fter the Nevada caucuses, Bernie Sanders is now the front-runner in the Democratic presidential race.
In South Carolina, the next primary, former Vice President Joe Biden is the favorite, buoyed by his support among African American voters. But Sanders will come into the state with real momentum, having won the popular vote in each of the first three contests.
More importantly, in Nevada, Sanders revealed the breadth of his growing coalition: he led the field among men and women, among whites and Latinos, among union households and non-union households, among voters of all ages, except those over 65, among Democrats who called themselves liberals, moderates and conservatives.
Equally important, Sanders and Elizabeth Warren have offered Americans a new direction, not simply another candidate. Both have called for a modern version of what Franklin D. Roosevelt called the Economic Bill of Rights: Medicare for all, tuition-free public education, universal day care, a Green New Deal to generate jobs while addressing climate change. Both would tax the wealthy and corporations to make vital public investments in the common good.
The other candidates — particularly Biden, Amy Klobuchar, Pete Buttigieg and Mike Bloomberg — have scoffed at these ideas as too radical, too bold, too costly, too ambitious. They offer mostly a continuation of the politics that existed before Donald Trump disrupted the country. The problem with that, of course, is that it doesn’t offer much hope for most Americans.
Sanders calls himself a “democratic socialist.” Warren objects to that label and says she’s for making markets work. But this is a difference in labels, not in substance. Their agendas are remarkably similar. The direction they would set is the same.
Some already have started to frighten people about the label “democratic socialist.” Trump paints it as Venezuela or Cuba. Mike Bloomberg has called Sanders (and presumably Warren’s) views on taxing wealth “communist.” Voters are going to hear a lot more of this nonsense, if Sanders continues to build momentum or Warren catches fire.
Here’s the reality. The important word in “democratic socialism” isn’t socialism, it’s democratic. Sanders isn’t talking about making America into Cuba or Venezuela; he’s talking about extending social guarantees like those offered in most other advanced industrial states, invoking Denmark or Sweden. These countries have universal health care at lower cost, paid family leave, guaranteed paid vacations, higher minimum wages, more generous public retirement programs. They also have vibrant and competitive economies, lower inequality, less poverty, and higher life expectancies.
Sanders is seeking a popular mandate from voters to move in this direction.
When you think of democratic socialism, remember the programs that Republicans and conservatives and the corporate lobbies denounced as socialistic when they were first considered: Social Security, Medicare, Medicaid, environmental and consumer protection, banking regulation to protect consumers.
The Federal Aviation Administration, which manages our nation’s civil aviation and international waters, is a state program. The Food and Drug Administration, which ensures that drugs are safe is a state program. The minimum wage, food stamps, public housing could all be considered democratic socialist programs.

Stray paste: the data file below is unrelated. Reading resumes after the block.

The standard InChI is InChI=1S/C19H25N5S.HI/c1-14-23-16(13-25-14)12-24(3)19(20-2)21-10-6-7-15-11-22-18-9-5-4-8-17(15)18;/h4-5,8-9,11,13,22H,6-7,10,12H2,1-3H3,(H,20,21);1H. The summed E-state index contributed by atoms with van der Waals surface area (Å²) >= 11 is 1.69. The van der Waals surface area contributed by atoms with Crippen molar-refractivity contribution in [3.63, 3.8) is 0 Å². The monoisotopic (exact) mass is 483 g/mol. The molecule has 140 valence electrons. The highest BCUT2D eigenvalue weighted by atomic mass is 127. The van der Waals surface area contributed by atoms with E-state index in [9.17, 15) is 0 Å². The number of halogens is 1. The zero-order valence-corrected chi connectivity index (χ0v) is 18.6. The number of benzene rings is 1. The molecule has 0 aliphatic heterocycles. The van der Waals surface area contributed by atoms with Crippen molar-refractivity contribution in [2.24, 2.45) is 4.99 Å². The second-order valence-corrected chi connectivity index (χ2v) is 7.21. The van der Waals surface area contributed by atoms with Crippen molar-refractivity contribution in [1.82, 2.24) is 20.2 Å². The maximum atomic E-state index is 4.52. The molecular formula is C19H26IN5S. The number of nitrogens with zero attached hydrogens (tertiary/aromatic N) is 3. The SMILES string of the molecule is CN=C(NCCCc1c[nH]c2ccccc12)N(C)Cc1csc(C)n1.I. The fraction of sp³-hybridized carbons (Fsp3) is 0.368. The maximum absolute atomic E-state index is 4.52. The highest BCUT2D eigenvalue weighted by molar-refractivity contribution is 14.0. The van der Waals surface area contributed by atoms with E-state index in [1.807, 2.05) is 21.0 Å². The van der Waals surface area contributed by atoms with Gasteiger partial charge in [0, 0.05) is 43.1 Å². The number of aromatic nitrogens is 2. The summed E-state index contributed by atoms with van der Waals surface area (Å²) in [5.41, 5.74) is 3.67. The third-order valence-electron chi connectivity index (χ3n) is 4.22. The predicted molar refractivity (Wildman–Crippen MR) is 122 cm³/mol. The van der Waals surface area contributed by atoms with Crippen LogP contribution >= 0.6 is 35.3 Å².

Our problem has been that we have too much socialism for the rich and the powerful — subsidies for corporations, get out of jail free cards for crooked bankers, tax breaks for the rich that leaves them paying a lower tax rate than their secretaries, monopoly power for corporations that allows them to gouge customers and more.
And we have too little shared security — democratic socialism — for working people: affordable health care, a living wage, guaranteed paid vacation and family leave, universal childcare, affordable college, public mobilization to deal with the threat of climate change.
When I ran for the presidency, I didn’t use the label, although some tried to slur me as a socialist or a communist, but I don’t think the label makes any difference. The question is one of direction, not name-calling; of program, not posturing.
And on this, Dr. Martin Luther King — often smeared as a “red” or a communist — was very clear. In 1966, he confided to his staff:
“You can’t talk about solving the economic problem of the Negro without talking about billions of dollars. You can’t talk about ending the slums without first saying profit must be taken out of the slums. You’re really tampering and getting on dangerous ground because you are messing with folk then. You are messing with captains of industry. Now this means that we are treading in difficult water, because it really means that we are saying that something is wrong with capitalism. There must be a better distribution of wealth, and maybe America must move toward a democratic socialism.”
So, put aside the fearmongering and the red-baiting; take a look instead at the substance. There’s no question we need big structural change, as Elizabeth Warren puts it. We need a better distribution of wealth, and a greater protection of basic human rights like the right to affordable health care, as Sanders argues.
Call it capitalism with a conscience, democratic socialism, call it lemonade. It’s the substance, not the label that counts.